The Kaiju Preservation Society

The Kaiju Preservation Society

by John Scalzi
Genres: Fiction / Science Fiction / Action & Adventure
Published on March 15, 2022
Pages: 272
Format: eBook Source: Library

The Kaiju Preservation Society is John Scalzi's first standalone adventure since the conclusion of his New York Times bestselling Interdependency trilogy.

When COVID-19 sweeps through New York City, Jamie Gray is stuck as a dead-end driver for food delivery apps. That is, until Jamie makes a delivery to an old acquaintance, Tom, who works at what he calls “an animal rights organization.” Tom’s team needs a last-minute grunt to handle things on their next field visit. Jamie, eager to do anything, immediately signs on.

What Tom doesn't tell Jamie is that the animals his team cares for are not here on Earth. Not our Earth, at least. In an alternate dimension, massive dinosaur-like creatures named Kaiju roam a warm, human-free world. They're the universe's largest and most dangerous panda and they're in trouble.

It's not just the Kaiju Preservation Society who have found their way to the alternate world. Others have, too. And their carelessness could cause millions back on our Earth to die.

Can you believe that I’ve never read a John Scalzi book before?

I loved the snarky, sassy dialogue in this book.

“The good news is we’re still on schedule and we don’t anticipate any more surprises between here and base.” He clicked off.

“No one anticipates surprises,” Kahurangi said. “That’s what makes them surprises.”

There is a lot of social commentary here. Jamie is fired from his job as a developer of a food delivery app because he is prioritizing customer service over profit. For Shame!

Unable to find a new job as everything shuts down in the beginning of COVID, he jumps at a high paying job offer from an acquaintance who tells him that he is going to off grid for 6 months and that his job will be “lifting things.”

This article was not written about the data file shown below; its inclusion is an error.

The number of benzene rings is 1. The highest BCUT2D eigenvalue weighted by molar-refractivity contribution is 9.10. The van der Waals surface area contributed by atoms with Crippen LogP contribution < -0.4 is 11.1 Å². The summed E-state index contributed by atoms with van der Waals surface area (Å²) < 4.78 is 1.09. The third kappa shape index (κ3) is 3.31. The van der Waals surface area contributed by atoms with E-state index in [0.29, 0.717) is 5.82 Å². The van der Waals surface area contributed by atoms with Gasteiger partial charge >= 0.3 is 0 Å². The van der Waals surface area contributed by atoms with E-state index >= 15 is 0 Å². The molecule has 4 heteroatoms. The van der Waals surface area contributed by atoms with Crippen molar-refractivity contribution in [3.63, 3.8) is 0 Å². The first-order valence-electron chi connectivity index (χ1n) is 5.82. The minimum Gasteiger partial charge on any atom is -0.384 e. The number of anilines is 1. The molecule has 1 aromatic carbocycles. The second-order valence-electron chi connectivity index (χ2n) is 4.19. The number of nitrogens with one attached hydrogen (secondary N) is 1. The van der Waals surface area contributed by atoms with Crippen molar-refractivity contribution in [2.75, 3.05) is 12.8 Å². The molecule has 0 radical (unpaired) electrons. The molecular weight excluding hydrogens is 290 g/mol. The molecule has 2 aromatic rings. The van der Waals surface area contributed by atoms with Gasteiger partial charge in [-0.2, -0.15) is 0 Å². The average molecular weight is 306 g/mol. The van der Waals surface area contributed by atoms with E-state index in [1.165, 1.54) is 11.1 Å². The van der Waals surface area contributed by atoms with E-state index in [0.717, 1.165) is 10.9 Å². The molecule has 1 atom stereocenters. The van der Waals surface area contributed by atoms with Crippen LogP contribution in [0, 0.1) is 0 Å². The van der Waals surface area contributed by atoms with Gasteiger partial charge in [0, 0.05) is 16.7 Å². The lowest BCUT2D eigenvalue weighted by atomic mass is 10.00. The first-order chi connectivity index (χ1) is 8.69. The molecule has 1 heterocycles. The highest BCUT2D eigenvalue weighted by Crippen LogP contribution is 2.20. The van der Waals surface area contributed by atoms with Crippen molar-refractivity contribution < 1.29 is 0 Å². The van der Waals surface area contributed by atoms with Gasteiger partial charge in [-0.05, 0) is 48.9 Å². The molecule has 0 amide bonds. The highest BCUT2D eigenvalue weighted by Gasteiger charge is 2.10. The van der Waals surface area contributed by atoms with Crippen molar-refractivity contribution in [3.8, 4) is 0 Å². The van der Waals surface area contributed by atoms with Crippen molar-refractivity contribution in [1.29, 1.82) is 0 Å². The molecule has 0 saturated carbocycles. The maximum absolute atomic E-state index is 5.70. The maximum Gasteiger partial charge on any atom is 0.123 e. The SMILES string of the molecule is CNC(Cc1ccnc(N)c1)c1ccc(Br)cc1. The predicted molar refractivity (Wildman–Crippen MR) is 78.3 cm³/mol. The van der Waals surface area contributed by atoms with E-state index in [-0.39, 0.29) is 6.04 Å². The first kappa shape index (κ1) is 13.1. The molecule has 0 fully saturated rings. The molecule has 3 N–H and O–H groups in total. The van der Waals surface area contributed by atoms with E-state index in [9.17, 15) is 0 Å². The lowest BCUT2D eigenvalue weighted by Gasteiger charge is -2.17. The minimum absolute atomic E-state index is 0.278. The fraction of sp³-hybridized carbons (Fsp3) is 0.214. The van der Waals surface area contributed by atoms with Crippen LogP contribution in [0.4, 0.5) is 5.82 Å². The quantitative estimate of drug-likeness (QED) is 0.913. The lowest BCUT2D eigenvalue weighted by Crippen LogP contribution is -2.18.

He finds out that he is lifting things at a secret trans-dimensional research station. Large, godzilla-like animals are being studied in a world where everything wants to kill and eat you. He makes friends with the other newbies who came with his group and tries to figure out how to stay alive.

“You have a nemesis now,” Kahurangi said. “I’m officially jealous. I’ve always wanted to have a nemesis.”

“I’ll be your nemesis,” I volunteered.

“Thanks, Jamie, I appreciate the offer. But you have to win your nemesis on the field of battle.”

Of course, things don’t go smoothly so Jamie has to figure out how to prevent people from our world from trying to make money off the Kaiju in very self-destructive ways.

“Have you ever used a weapon before?” asked Riddu Tagaq.

“In video games,” I said. “Is that bad?”

“Did you ever have a reason to use a weapon, outside a video game?”


“Do you feel your life would have been improved by using a weapon?”


“Then it’s not bad,” Tagaq said. “There is a certain type of person who feels like they must be armed at every moment of the day or else the world will come for them in some way. Back home, this is very much not a good way to live.

I would be open to reading more by this author. Does anyone have any recommendations?